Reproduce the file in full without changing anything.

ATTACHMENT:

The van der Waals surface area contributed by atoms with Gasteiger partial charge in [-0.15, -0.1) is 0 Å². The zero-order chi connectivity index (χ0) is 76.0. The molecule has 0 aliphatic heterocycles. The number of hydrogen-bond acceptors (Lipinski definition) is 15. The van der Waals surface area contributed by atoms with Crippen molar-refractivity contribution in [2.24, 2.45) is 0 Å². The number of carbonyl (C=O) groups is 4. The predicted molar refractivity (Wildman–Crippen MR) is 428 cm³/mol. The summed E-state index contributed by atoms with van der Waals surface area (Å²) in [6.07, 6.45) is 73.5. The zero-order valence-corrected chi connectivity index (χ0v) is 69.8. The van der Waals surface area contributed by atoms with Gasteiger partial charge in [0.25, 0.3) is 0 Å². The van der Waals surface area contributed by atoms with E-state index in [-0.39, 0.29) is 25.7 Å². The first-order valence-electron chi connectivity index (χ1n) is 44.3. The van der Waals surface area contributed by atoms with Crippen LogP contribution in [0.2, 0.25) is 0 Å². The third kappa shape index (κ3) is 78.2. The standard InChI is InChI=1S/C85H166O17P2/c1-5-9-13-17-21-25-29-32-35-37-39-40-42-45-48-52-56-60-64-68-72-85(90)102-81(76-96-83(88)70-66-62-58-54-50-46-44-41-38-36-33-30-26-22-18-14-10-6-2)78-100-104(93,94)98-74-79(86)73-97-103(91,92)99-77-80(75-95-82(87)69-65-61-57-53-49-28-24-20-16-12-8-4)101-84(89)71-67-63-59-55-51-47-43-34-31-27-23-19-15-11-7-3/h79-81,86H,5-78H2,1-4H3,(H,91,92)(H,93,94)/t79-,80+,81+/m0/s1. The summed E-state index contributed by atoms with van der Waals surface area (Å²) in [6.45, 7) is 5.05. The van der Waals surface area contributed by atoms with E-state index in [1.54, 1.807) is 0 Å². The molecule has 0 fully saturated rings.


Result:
The van der Waals surface area contributed by atoms with Gasteiger partial charge in [-0.15, -0.1) is 0 Å². The zero-order chi connectivity index (χ0) is 76.0. The molecule has 0 aliphatic heterocycles. The number of hydrogen-bond acceptors (Lipinski definition) is 15. The van der Waals surface area contributed by atoms with Crippen molar-refractivity contribution in [2.24, 2.45) is 0 Å². The number of carbonyl (C=O) groups is 4. The predicted molar refractivity (Wildman–Crippen MR) is 428 cm³/mol. The summed E-state index contributed by atoms with van der Waals surface area (Å²) in [6.07, 6.45) is 73.5. The zero-order valence-corrected chi connectivity index (χ0v) is 69.8. The van der Waals surface area contributed by atoms with Gasteiger partial charge in [0.25, 0.3) is 0 Å². The van der Waals surface area contributed by atoms with E-state index in [-0.39, 0.29) is 25.7 Å². The first-order valence-electron chi connectivity index (χ1n) is 44.3. The van der Waals surface area contributed by atoms with Crippen LogP contribution in [0.2, 0.25) is 0 Å². The third kappa shape index (κ3) is 78.2. The standard InChI is InChI=1S/C85H166O17P2/c1-5-9-13-17-21-25-29-32-35-37-39-40-42-45-48-52-56-60-64-68-72-85(90)102-81(76-96-83(88)70-66-62-58-54-50-46-44-41-38-36-33-30-26-22-18-14-10-6-2)78-100-104(93,94)98-74-79(86)73-97-103(91,92)99-77-80(75-95-82(87)69-65-61-57-53-49-28-24-20-16-12-8-4)101-84(89)71-67-63-59-55-51-47-43-34-31-27-23-19-15-11-7-3/h79-81,86H,5-78H2,1-4H3,(H,91,92)(H,93,94)/t79-,80+,81+/m0/s1. The summed E-state index contributed by atoms with van der Waals surface area (Å²) in [6.45, 7) is 5.05. The van der Waals surface area contributed by atoms with E-state index in [1.54, 1.807) is 0 Å². The molecule has 0 fully saturated rings.